Splitting the brain: Complete corpus callosotomy in adulthood profoundly disrupts the functional architecture of interhemispheric brain networks
Tyler Santander1 (email@example.com), Jessica Simonson1, Selin Bekir1, Henri Skinner1, Theresa Paul2, Lena Hopf3, Anna Rada3, Friedrich Woermann3, Christian Bien3, Barry Giesbrecht1, Olaf Sporns4, Michael Gazzaniga1, Lukas Volz2, Michael Miller1; 1University of California, Santa Barbara, 2University of Cologne, 3Bielefeld University, 4Indiana University
Corpus callosotomy is a major intracranial intervention that severs the largest fiber tract in the human brain as a last-resort treatment for medically-intractable epilepsy. A rich history of experimental psychology has revealed striking insights into the ‘split-brain’ phenomenon, describing two cerebral hemispheres operating independently, without conscious awareness of the other. However, we know comparatively little about the impact of callosotomy on the human brain’s functional architecture: extant literature is limited to pediatric patients and/or single case studies. Here we investigate, for the first time, multiple adult callosotomy patients using modern network neuroscience methods. Five patients (2 partial splits, 3 full splits) underwent resting-state fMRI at least one-year post-op; large-scale patterns of intrinsic functional connectivity (FC) were assessed using seed-based and parcellation-based techniques, including edge timeseries and multiresolution modularity. For comparison, healthy adult controls were taken from the HCP 100 Unrelated Subjects sample. We find that full callosotomy dramatically diminishes interhemispheric FC, whereas partial splits retain relatively-normal levels of FC—even when only 1 cm of splenium is spared. Similarly, multivariate patterns of edge co-fluctuations suggest the left and right hemispheres are broadly-decoupled following full callosotomy, and the topological organization of functional modules becomes strongly lateralized. Curiously, the visual network demonstrates nominal interhemispheric FC when resting-state is collected with eyes open—but not with eyes closed, perhaps indicating that synchronized external sensory inputs can yield the appearance of interhemispheric coupling in the absence of anatomical pathways. Together, these results provide a novel perspective on the split-brain and a functional basis for ‘disconnected’ cognition.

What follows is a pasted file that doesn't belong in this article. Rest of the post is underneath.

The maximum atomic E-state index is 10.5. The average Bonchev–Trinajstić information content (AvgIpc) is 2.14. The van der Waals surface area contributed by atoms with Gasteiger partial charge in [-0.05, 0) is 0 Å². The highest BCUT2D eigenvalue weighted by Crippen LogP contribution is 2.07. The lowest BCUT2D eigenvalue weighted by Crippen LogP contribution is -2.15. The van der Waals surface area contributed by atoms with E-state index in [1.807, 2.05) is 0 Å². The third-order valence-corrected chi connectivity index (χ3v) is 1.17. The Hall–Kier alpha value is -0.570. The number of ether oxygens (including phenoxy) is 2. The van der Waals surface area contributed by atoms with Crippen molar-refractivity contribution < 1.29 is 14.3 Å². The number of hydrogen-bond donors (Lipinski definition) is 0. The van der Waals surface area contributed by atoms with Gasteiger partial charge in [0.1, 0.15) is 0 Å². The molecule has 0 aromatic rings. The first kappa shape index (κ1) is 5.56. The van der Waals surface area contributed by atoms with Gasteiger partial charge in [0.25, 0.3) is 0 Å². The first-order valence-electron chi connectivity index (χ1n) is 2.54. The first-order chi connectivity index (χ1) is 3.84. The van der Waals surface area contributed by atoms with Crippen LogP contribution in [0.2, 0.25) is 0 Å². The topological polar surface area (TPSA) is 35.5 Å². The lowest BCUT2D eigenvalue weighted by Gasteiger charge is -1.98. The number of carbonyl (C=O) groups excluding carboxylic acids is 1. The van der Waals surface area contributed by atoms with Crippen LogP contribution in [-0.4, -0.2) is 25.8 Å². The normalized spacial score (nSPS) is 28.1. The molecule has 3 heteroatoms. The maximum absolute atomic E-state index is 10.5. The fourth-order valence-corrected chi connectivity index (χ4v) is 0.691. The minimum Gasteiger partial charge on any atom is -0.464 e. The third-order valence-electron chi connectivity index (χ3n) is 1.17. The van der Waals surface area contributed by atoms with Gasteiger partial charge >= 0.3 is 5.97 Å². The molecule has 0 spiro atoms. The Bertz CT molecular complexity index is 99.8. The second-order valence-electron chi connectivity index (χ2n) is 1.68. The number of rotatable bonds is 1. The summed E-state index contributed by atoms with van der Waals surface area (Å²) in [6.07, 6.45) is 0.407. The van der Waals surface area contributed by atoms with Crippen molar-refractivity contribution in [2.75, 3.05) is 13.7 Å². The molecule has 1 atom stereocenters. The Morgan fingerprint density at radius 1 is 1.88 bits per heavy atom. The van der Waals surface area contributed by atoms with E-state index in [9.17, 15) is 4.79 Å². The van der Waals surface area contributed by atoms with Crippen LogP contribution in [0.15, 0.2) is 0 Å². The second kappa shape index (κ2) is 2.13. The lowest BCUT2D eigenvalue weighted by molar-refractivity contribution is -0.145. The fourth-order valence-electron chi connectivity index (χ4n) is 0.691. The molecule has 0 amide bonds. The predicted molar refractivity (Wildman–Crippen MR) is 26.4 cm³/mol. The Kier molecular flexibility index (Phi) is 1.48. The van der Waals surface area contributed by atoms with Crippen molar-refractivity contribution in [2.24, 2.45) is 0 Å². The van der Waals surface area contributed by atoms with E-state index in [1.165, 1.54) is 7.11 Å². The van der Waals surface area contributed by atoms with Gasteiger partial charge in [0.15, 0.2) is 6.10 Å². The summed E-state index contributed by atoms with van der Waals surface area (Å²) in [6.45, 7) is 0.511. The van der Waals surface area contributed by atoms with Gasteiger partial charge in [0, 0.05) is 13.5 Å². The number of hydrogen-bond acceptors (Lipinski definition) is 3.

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April 13–16 | 2024